Early last week, the Orem, Utah-based KLAS Research released a much-anticipated report on provider organizations’ journeys towards greater interoperability. Certainly this has been a hot topic of late in the health IT space, as many in the industry have been growing increasingly frustrated with the lack of progress in that area.
In fact, you don’t have to look far to sense the industry’s dissatisfaction. Most recently, the eHealth Initiative’s 11th annual data exchange survey found that health information exchange (HIE) organizations are still struggling with interoperability issues. Another survey from Software Advice found that more than half of users surveyed (56 percent) responded that integrating their EHR with other systems presented a "major" or "moderate challenge." And in the Office of the National Coordinator’s (ONC) annual report that it filed to Congress this week, it touted an enhanced focus on interoperability, but admitted that “electronic health information is not yet sufficiently standardized to allow seamless interoperability, as it is still inconsistently expressed through technical and medical vocabulary, structure, and format, thereby limiting the potential uses of the information to improve health and care.”
It doesn’t stop there. A recent New York Times piece essentially singled out Epic Systems for the industry’s lack of EHR interoperability. Our Senior Editor Gabe Perna captured this “blame game” point excellently in his blog, stating that due to the current culture of accountability in today’s society, there must be a scapegoat for everything that goes wrong or doesn’t work.
Now, back to the aforementioned KLAS report, which found that 82 percent of the 220 interviewed providers reported feeling at least moderately successful achieving interoperability, with just 6 percent of those providers reported having achieved an advanced state. However, less than half of providers said their vendor cooperates well with other vendors, instead attributing interoperability success to their own doing rather than their EHR vendors.
What’s more, in the NYT piece, the author—despite focusing mostly on the barriers to the sharing of digital medical records—actually mentioned the KLAS report. “In interviews with nearly 200 providers for a study that will be released in early October, executives at the research firm Klas said Epic’s scores were “as good or better than most of the other vendors” in its ability to share information with other systems. Moreover, at the request of Epic executives, several customers, including the Cedars-Sinai Health System in Los Angeles, the Yale New Haven Health System, and New York’s Mount Sinai Hospital, sent emails to The New York Times saying they were able to share records through Epic.”
If you’re confused, I don’t blame you. I was too. I asked myself, how could providers be so frustrated with interoperability, yet report success? Why would the NYT point a finger at Epic, but then bring up the fact that its customers are mostly satisfied with its ability to integrate with other systems? After talking to Colin Buckley, lead author of the KLAS study, the muddy interoperability waters started to become a little clearer for me.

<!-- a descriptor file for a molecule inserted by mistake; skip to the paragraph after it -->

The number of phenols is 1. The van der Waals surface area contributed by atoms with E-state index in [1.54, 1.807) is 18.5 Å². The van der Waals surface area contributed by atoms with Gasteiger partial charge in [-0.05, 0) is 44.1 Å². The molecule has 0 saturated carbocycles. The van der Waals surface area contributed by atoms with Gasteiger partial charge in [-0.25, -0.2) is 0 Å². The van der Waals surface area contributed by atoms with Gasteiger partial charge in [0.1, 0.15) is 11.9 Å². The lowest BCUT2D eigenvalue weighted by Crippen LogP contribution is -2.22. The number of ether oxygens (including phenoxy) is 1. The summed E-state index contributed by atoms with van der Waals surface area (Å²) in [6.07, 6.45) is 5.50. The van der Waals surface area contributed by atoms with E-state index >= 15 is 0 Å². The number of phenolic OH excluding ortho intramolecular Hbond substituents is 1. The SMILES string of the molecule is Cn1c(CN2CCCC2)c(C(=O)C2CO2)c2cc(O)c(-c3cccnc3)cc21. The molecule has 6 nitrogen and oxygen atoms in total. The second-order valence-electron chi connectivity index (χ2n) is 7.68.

Specifically, Buckley had one quote that really stuck out: “Often we think about what interoperability should be, theoretically, but the more important question is, what are the needs of providers? That’s s a key in all this.” That tells me that “success” is relative—it depends on the size and type of the organization, its goals and expectations, and most importantly, its individual needs.
Listen, I’m not going to tell you today that interoperability isn’t a significant challenge for many patient care organizations—it is. Nor will I say that the frustration we have seen from so many doesn’t have validity—it does. But it’s important to keep a rational viewpoint, and realize that if the vendor’s customers are satisfied, that probably means more than what the rumor mill might be telling us or what we read in the mainstream media.
Buckley adds, “Epic gets a lot of criticism for having a walled garden, but when you actually talk to their customers, they feel pretty successful. And some of the things they’re doing are not as complex as a Cerner, but the customers’ needs are being met.”
Needs being met. Those are the three words I hope everyone who reads this blog takes from it. Providers have a myriad of internal goals and tasks that they work towards every day, and if they are progressing towards those goals, that is what really matters to them. It’s easy to panic and have the “Oh my gosh, everything is falling apart” attitude when it comes to interoperability, because that’s what we’re told so often. Keeping calm, remaining patient, and focusing on the task at hand can be far more difficult.
Maybe this KLAS report can help us keep things in perspective, though. All we have seen and heard over recent months is that interoperability is nowhere where it needs to be and that we should all throw our arms up and have a fit. But to me, the truth lies somewhere in between this KLAS report and the many others that I’ve mentioned. Years ago, in a college philosophy class, I learned that German philosopher, Friedrich Nietzsche, had said “There are no facts, only interpretations.” While this might be a bit of a stretch, the premise is valid—perspective really is a beautiful thing.